New Zealand will independently asses risk of using Huawei’s 5G equipment

Dismissing reports that New Zealand will adopt Britain’s approach, Prime Minister Jacinda Ardern stated, Wellington would independently assess the risk of using China’s Huawei Technologies in its 5G networks.

On Monday, New Zealand’s Prime Minister Jacinda Ardern stated, Wellington would independently assess the risk of using China’s Huawei Technologies in its 5G networks.

The development comes in the wake of a report which suggest that Britain’s approach to Huawei could be followed by other nations.

Huawei, the world’s biggest producer of telecoms equipment, is facing intense scrutiny over its relationship with the Chinese government midst assessments by intelligence agencies that its equipment could be used as a trojan horse for Chinese intelligence.

Huawei has denied such allegations.

In November 2018, New Zealand’s intelligence agency had rejected an initial request from Spark, a telecommunications services provider, to use Huawei’s 5G equipment.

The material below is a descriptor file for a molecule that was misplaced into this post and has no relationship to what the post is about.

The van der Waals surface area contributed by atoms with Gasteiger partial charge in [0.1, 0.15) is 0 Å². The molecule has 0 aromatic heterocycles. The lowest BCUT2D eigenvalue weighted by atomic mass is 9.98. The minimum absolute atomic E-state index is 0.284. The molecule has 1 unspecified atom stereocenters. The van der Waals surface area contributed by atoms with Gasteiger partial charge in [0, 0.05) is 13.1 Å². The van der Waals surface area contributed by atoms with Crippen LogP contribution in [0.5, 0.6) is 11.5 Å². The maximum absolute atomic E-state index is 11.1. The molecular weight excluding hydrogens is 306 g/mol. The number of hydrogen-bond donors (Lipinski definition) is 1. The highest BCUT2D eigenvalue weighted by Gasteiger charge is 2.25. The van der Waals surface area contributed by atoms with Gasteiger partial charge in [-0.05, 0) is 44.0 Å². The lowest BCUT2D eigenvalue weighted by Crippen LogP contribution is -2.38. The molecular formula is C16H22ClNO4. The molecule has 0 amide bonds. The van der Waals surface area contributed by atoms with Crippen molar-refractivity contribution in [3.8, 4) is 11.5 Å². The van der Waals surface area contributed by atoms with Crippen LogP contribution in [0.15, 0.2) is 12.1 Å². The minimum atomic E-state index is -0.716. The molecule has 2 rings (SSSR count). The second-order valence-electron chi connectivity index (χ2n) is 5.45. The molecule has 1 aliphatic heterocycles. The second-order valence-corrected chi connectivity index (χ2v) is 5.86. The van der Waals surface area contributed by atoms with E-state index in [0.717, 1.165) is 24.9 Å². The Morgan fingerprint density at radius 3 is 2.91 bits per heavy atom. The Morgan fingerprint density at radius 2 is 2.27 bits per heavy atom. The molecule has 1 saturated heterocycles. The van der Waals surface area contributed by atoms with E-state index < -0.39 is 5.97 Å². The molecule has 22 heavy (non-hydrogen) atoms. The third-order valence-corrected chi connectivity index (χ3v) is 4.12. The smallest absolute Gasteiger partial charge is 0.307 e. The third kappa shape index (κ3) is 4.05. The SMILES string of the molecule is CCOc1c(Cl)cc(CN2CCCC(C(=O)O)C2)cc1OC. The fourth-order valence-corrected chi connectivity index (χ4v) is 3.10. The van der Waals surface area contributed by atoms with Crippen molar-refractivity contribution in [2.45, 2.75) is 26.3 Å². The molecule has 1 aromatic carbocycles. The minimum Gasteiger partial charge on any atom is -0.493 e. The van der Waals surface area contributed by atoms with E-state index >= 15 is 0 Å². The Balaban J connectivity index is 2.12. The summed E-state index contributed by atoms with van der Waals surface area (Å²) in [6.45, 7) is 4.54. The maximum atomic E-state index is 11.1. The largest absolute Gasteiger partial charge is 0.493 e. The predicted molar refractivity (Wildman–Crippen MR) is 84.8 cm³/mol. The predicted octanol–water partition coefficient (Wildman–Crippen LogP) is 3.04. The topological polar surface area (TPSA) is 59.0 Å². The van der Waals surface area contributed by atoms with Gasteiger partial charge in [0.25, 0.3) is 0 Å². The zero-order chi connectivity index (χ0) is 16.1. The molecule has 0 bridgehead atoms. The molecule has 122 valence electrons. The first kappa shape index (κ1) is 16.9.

At the time, the Government Communications Security Bureau (GCSB) gave Spark options to mitigate national security concerns over the use of Huawei equipment, said Ardern on Monday.

She went on to add, “The ball is now in their court”.

According to Ardern, New Zealand, a member of the Five Eyes intelligence sharing network which includes the United Kingdom and the United States, would conduct its own assessment.

“I would expect the GCSB to apply with our legislation and our own security assessments. It is fair to say Five Eyes, of course, share information but we make our own independent decisions,” said Ardern.

Huawei New Zealand did not immediately respond to a request for comment.

Spark said it was in discussions with GCSB officials.

“We are working through what possible mitigations we might be able to provide to address the concerns raised by the GCSB and have not yet made any decision on whether or when we should submit a revised proposal to GCSB,” said Andrew Pirie, Spark’s spokesman in a statement.

China is increasingly trying to exert its influence in the Pacific region which is a causing some worry for foreign policy analysts and politicians.

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